As I examined from above the inaccessible portion of the stream I rarely visited, I thought of the identification I had made a few weeks earlier of a fungus called “Witches Butter.” It had required a second steep climb down into the isolated pocket I called “Shangri-La” where I had first seen and photographed the orange fungus. But I failed to notice whether it was growing on the branch of a conifer or a deciduous tree, which distinguished it from Orange Jelly.
On my second laborious climb into the gorge, I found the fungus had dried while retaining its extraordinary color and was on a dead branch already torn from its tree but recognizable as deciduous in origin. I know very few fungi by name so it was a personal triumph to be sure of this one and more enjoyable for being such a bizarre specimen with its brilliant color and eerie sheen, which belied the claim made by the field guide that it was edible.
I peered down into the ravine to see if the branch with the fungus was still there and whether it might have a new crop of fungus. It was not surprising that I could not locate where the branch had been exactly. Without the cover of the canopy above me, I was getting wet from the edge of the storm.
I was about to move along when I spotted a gold color close to the water. I could aver authoritatively that it was not the orange of Witches Butter. Too bad I had not brought my binoculars. You can’t carry everything every time. It seemed smart to go home and check on the thing another day.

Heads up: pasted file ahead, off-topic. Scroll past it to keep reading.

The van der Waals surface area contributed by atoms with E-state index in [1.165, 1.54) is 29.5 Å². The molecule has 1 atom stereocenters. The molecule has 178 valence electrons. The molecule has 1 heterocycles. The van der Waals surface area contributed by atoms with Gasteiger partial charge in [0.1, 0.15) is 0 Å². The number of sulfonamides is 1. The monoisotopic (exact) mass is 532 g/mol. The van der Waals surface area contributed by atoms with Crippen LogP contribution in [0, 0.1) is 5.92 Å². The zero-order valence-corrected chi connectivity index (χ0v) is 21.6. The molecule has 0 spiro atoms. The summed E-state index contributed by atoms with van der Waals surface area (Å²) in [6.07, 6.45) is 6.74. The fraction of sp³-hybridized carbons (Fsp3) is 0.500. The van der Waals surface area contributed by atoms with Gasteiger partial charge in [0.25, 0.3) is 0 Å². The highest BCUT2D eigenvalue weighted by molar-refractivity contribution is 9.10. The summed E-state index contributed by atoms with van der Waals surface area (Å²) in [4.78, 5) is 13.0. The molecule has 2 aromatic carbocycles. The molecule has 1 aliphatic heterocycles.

But I already had seen the Witches Butter dry up and become unrecognizable in a single day. I might not get another chance to ever see this new species. It was feeling as if Shangri-La were a magical place and worth another climb. I positioned myself above first one tree and then another to break my slide down the mossy slope that would not hold my weight. Going back up would be messy, on hands and knees, and grabbing trees.
At the bottom was a level bank as much as five yards deep running along the stream for 25 yards, the tiny mythical kingdom. A small pile of straw introduced new questions. What would have nested here and how would this have made a bed for it? The rain was building quickly so I turned back to my search for the fungus. It was not hard to find, except that what I found is not what I was looking for. My bizarre fungus was naught but the golden lid to a can of lemon cream soda.
Obviously, I was disappointed that I had not discovered a new fungus just as I was disappointed that such urban trash marred this special place. Nonetheless, I was not displeased to have come down, for at least I could crush and pocket the offense and leave with the mystery of the nest to ponder on the way home and for time to come.